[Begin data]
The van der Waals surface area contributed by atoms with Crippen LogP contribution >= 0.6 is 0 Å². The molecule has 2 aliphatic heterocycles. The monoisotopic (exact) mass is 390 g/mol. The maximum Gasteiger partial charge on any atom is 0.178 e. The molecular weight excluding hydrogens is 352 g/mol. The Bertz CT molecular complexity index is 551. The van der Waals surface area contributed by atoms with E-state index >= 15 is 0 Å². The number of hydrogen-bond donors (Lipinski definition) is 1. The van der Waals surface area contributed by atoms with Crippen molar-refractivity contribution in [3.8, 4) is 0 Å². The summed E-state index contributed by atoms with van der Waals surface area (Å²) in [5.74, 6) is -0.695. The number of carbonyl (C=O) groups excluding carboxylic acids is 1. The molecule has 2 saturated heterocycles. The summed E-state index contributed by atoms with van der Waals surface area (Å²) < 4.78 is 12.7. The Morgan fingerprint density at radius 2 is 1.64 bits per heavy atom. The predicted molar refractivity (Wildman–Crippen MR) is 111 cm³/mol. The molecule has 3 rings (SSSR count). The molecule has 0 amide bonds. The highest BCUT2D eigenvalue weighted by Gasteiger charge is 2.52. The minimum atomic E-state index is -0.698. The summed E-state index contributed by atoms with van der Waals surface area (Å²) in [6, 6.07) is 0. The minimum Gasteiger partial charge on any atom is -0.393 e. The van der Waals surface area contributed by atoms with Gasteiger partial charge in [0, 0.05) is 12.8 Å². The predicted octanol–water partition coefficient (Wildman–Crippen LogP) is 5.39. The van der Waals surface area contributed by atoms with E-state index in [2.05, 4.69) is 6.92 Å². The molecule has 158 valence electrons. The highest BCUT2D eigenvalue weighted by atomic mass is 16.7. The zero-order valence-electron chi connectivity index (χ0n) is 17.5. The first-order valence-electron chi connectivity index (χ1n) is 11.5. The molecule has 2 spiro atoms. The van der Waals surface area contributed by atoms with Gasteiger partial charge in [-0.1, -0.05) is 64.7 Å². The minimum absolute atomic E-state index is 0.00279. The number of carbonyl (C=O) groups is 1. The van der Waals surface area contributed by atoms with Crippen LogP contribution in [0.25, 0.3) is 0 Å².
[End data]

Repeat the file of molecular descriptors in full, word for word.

The van der Waals surface area contributed by atoms with Crippen LogP contribution >= 0.6 is 0 Å². The molecule has 2 aliphatic heterocycles. The monoisotopic (exact) mass is 390 g/mol. The maximum Gasteiger partial charge on any atom is 0.178 e. The molecular weight excluding hydrogens is 352 g/mol. The Bertz CT molecular complexity index is 551. The van der Waals surface area contributed by atoms with E-state index >= 15 is 0 Å². The number of hydrogen-bond donors (Lipinski definition) is 1. The van der Waals surface area contributed by atoms with Crippen molar-refractivity contribution in [3.8, 4) is 0 Å². The summed E-state index contributed by atoms with van der Waals surface area (Å²) in [5.74, 6) is -0.695. The number of carbonyl (C=O) groups excluding carboxylic acids is 1. The molecule has 2 saturated heterocycles. The summed E-state index contributed by atoms with van der Waals surface area (Å²) < 4.78 is 12.7. The Morgan fingerprint density at radius 2 is 1.64 bits per heavy atom. The predicted molar refractivity (Wildman–Crippen MR) is 111 cm³/mol. The molecule has 3 rings (SSSR count). The molecule has 0 amide bonds. The highest BCUT2D eigenvalue weighted by Gasteiger charge is 2.52. The minimum atomic E-state index is -0.698. The summed E-state index contributed by atoms with van der Waals surface area (Å²) in [6, 6.07) is 0. The minimum Gasteiger partial charge on any atom is -0.393 e. The van der Waals surface area contributed by atoms with Gasteiger partial charge in [0, 0.05) is 12.8 Å². The predicted octanol–water partition coefficient (Wildman–Crippen LogP) is 5.39. The van der Waals surface area contributed by atoms with E-state index in [2.05, 4.69) is 6.92 Å². The molecule has 158 valence electrons. The highest BCUT2D eigenvalue weighted by atomic mass is 16.7. The zero-order valence-electron chi connectivity index (χ0n) is 17.5. The first-order valence-electron chi connectivity index (χ1n) is 11.5. The molecule has 2 spiro atoms. The van der Waals surface area contributed by atoms with Gasteiger partial charge in [-0.1, -0.05) is 64.7 Å². The minimum absolute atomic E-state index is 0.00279. The number of carbonyl (C=O) groups is 1. The van der Waals surface area contributed by atoms with Crippen LogP contribution in [0.25, 0.3) is 0 Å².